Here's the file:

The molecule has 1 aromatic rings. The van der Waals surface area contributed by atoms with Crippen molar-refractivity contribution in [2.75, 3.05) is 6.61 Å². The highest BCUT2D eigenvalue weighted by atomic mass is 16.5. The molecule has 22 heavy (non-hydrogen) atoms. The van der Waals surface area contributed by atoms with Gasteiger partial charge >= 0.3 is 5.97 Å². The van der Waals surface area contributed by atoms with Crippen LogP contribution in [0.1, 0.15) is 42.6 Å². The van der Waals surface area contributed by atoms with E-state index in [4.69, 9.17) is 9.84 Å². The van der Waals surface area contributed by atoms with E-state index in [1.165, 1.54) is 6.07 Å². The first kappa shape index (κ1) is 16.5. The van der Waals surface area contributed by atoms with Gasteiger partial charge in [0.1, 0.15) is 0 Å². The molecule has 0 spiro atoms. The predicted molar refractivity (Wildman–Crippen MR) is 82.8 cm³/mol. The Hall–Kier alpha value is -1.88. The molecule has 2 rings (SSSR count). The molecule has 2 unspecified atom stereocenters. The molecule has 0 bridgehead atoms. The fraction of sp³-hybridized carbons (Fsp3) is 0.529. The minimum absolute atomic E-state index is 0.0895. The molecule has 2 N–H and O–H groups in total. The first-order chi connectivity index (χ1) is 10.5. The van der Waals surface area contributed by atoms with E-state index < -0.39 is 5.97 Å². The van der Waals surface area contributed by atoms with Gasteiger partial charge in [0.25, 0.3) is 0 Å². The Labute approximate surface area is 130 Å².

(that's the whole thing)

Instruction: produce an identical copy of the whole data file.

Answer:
The molecule has 1 aromatic rings. The van der Waals surface area contributed by atoms with Crippen molar-refractivity contribution in [2.75, 3.05) is 6.61 Å². The highest BCUT2D eigenvalue weighted by atomic mass is 16.5. The molecule has 22 heavy (non-hydrogen) atoms. The van der Waals surface area contributed by atoms with Gasteiger partial charge >= 0.3 is 5.97 Å². The van der Waals surface area contributed by atoms with Crippen LogP contribution in [0.1, 0.15) is 42.6 Å². The van der Waals surface area contributed by atoms with E-state index in [4.69, 9.17) is 9.84 Å². The van der Waals surface area contributed by atoms with E-state index in [1.165, 1.54) is 6.07 Å². The first kappa shape index (κ1) is 16.5. The van der Waals surface area contributed by atoms with Gasteiger partial charge in [0.1, 0.15) is 0 Å². The molecule has 0 spiro atoms. The predicted molar refractivity (Wildman–Crippen MR) is 82.8 cm³/mol. The Hall–Kier alpha value is -1.88. The molecule has 2 rings (SSSR count). The molecule has 2 unspecified atom stereocenters. The molecule has 0 bridgehead atoms. The fraction of sp³-hybridized carbons (Fsp3) is 0.529. The minimum absolute atomic E-state index is 0.0895. The molecule has 2 N–H and O–H groups in total. The first-order chi connectivity index (χ1) is 10.5. The van der Waals surface area contributed by atoms with E-state index < -0.39 is 5.97 Å². The van der Waals surface area contributed by atoms with Gasteiger partial charge in [0.25, 0.3) is 0 Å². The Labute approximate surface area is 130 Å².